The battle for the hearts and minds of investors has raged for over a decade now. On one side, hedge funds have argued that a boutique, alpha-centric approach is best while on the other side, mutual funds have used their considerable marketing and distribution skills to make the case for the tried and true (read: less idiosyncratic) approach of long-only investing. The central front in the battle is often the alignment between manager and investor. Hedge funds’ weapon of choice has been the performance fee. But as students of the industry are well aware, these weapons often backfire, leaving some investors with a feeling that they have just been the victim of friendly fire.
In the US, the SEC has always allowed performance-based fees for mutual funds as long as their effect is symmetrical. In other words, as long as the manager can lose, as well as win (see the related post “Long-Only Mutual Funds with Performance Fees…”). By 2001, researchers found that only about 2% of US mutual funds had the chutzpah to take that bet (see Elton, Gruber and Blake’s seminal paper on the topic).
An Armistice in Europe?
Meanwhile, in the UK, regulators have made no such stipulation. In it’s “Policy Statement 04/7”, the FSA cleared the way for performance fees – even dropping its earlier concerns about charging performance fees over a hurdle rate when that hurdle rate was based on a benchmark that lost money on the year (see page 17 of the FSA’s statement here).
Three years later, in December 2007, fund analytic firm Lipper penned a report concluding that UK mutual funds would eventually adopt the weapon. Reported Reuters at the time:
“As part of the wider industry phenomenon of differentiating between premium priced actively managed funds and lower cost index trackers, Lipper said the performance fee levels of UK collective funds could become increasingly influenced by the ‘two and twenty’ fee structure employed by hedge funds.”
Now a new report by Lipper examines the use of this weapon and reaches some interesting conclusions (available here with free registration). It has now been been six years since the FSA’s change of heart and only about 5% of mutual funds have instituted performance fees (remember, these are the traditional symmetrical kind that some have called a “free option” for the manager).
Today, two-thirds of performance fee charging UK mutual funds charge a performance fee whenever they beat heir benchmark – even when their benchmark loses money. (A fifth of funds avoid this issue altogether by choosing a cash benchmark.)
Laissez-Faire = Lesser Fare?
Lipper reports that the FSA ultimately dropped it’s proposal that all funds have a high water mark. In addition, the firm writes that the FSA also backed off any suggestion that fees should be capped when, in 2007, it arguing it did not want to “act as a price regulator.” (see page 43 of the FSA’s statement here).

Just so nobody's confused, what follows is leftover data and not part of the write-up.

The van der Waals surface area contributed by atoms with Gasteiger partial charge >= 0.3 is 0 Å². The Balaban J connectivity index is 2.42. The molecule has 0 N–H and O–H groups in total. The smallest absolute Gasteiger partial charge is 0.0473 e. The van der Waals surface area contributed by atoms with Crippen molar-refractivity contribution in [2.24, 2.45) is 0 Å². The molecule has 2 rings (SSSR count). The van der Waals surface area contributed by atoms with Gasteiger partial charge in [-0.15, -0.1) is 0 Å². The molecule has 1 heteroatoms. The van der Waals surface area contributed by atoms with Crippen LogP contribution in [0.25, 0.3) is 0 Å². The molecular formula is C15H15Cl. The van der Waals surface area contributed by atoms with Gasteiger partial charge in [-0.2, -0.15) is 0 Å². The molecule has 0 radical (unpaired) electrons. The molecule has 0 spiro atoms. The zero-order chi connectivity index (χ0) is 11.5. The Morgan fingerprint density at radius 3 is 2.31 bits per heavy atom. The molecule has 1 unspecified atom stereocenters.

So how has the UK’s laissez-faire approach to performance fees helped investors? Curiously, Lipper finds that:
“Over the past decade, of the funds where fund expenses have been analysed and a performance fee is in place, the average performance fee charged is just over 0.4% of fund assets, although the median (or middle value) is zero. The latter finding highlights that in the majority of cases funds with performance fees do not achieve the performance fee targets set.”
We’re not suggesting that the lack of ability for the median UK mutual funds to beat their hurdle rate was a result of regulatory issues, but it does beg the question “Why all the ruckus then?” (The report itself refers to the performance fees of true hedge funds “which can often double the level of annual fees...”. But that suggests that hedge funds are producing excess returns while mutual funds are not.)
Hedge funds’ Gold-Plated Back Offices?
The report calculates that the average back office costs of a retail European cross-border mutual fund amounts to 34 bps (on an asset-weighted basis). By contrast, the average back office costs of an “off-shore domiciled” hedge fund is only 31 bps. But these are asset-weighted averages, and mega-funds are able to spread those costs across a larger pool of assets – thus dropping the fee per dollar of invested capital. The fund-weighted average back-office cost for mutual funds and hedge funds is 41 bps and 87 bps – reflecting the tiny size (and therefore high expenses per dollar) of the average hedge fund.
Or does it? Lipper acknowledges that the average mutual fund is larger than the average hedge fund in the US. But in Europe, it says that they are “more likely to be of similar size to hedge funds.” This means that the difference between the typical mutual fund’s back office costs and the typical hedge fund’s back office cost is attributable to something other than AUM. Lipper writes that because of this, current HFSB guidelines on the disclosure of back-office related fees should be more “robust.”
In fact, Lipper says that pretty much every aspect of performance fee disclosure should be more robust. So it suggests a set of 10 “Fee Standards for Hedge Funds” in the spirit of those previously tabled by mega-investors CalPERS and the Utah Retirement Systems (see related posts). Most are standard fare in hedge fund due diligence questionnaires, but they are probably useful for mutual fund investors unfamiliar with the surprising intricacy of performance fees.
At the end of the day, performance fees aren’t so much a new weapon, as they are a refurbished weapon drawn from the early days of asset management (see related post). Even though the median UK mutual fund hasn’t exactly cashed in on performance fees, the FSA’s approach to this issue has accelerated the convergence of traditional and alternative investing and given retail investors access to investment strategies they may not have otherwise had.